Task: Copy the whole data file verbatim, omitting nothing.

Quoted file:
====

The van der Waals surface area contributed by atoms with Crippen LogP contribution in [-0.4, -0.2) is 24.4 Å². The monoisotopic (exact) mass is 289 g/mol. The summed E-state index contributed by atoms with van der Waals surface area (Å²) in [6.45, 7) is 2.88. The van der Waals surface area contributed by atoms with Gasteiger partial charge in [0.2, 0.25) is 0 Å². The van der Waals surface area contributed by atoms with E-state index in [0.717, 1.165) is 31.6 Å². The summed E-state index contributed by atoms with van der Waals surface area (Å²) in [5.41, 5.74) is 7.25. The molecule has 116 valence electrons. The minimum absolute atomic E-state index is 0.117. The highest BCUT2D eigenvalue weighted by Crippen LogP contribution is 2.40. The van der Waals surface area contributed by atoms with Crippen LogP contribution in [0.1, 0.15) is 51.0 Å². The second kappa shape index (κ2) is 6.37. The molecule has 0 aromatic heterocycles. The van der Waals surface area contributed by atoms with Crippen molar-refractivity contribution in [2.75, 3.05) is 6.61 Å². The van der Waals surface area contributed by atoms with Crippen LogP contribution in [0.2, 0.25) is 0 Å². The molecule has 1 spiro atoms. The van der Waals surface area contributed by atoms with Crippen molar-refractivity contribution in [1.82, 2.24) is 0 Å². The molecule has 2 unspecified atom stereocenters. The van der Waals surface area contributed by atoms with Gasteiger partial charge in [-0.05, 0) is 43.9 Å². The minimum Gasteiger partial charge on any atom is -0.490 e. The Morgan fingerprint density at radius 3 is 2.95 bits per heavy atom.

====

The van der Waals surface area contributed by atoms with Crippen LogP contribution in [-0.4, -0.2) is 24.4 Å². The monoisotopic (exact) mass is 289 g/mol. The summed E-state index contributed by atoms with van der Waals surface area (Å²) in [6.45, 7) is 2.88. The van der Waals surface area contributed by atoms with Gasteiger partial charge in [0.2, 0.25) is 0 Å². The van der Waals surface area contributed by atoms with E-state index in [0.717, 1.165) is 31.6 Å². The summed E-state index contributed by atoms with van der Waals surface area (Å²) in [5.41, 5.74) is 7.25. The molecule has 116 valence electrons. The minimum absolute atomic E-state index is 0.117. The highest BCUT2D eigenvalue weighted by Crippen LogP contribution is 2.40. The van der Waals surface area contributed by atoms with Crippen LogP contribution in [0.1, 0.15) is 51.0 Å². The second kappa shape index (κ2) is 6.37. The molecule has 0 aromatic heterocycles. The van der Waals surface area contributed by atoms with Crippen molar-refractivity contribution in [2.75, 3.05) is 6.61 Å². The van der Waals surface area contributed by atoms with Crippen LogP contribution in [0.2, 0.25) is 0 Å². The molecule has 1 spiro atoms. The van der Waals surface area contributed by atoms with Crippen molar-refractivity contribution in [1.82, 2.24) is 0 Å². The molecule has 2 unspecified atom stereocenters. The van der Waals surface area contributed by atoms with Gasteiger partial charge in [-0.05, 0) is 43.9 Å². The minimum Gasteiger partial charge on any atom is -0.490 e. The Morgan fingerprint density at radius 3 is 2.95 bits per heavy atom.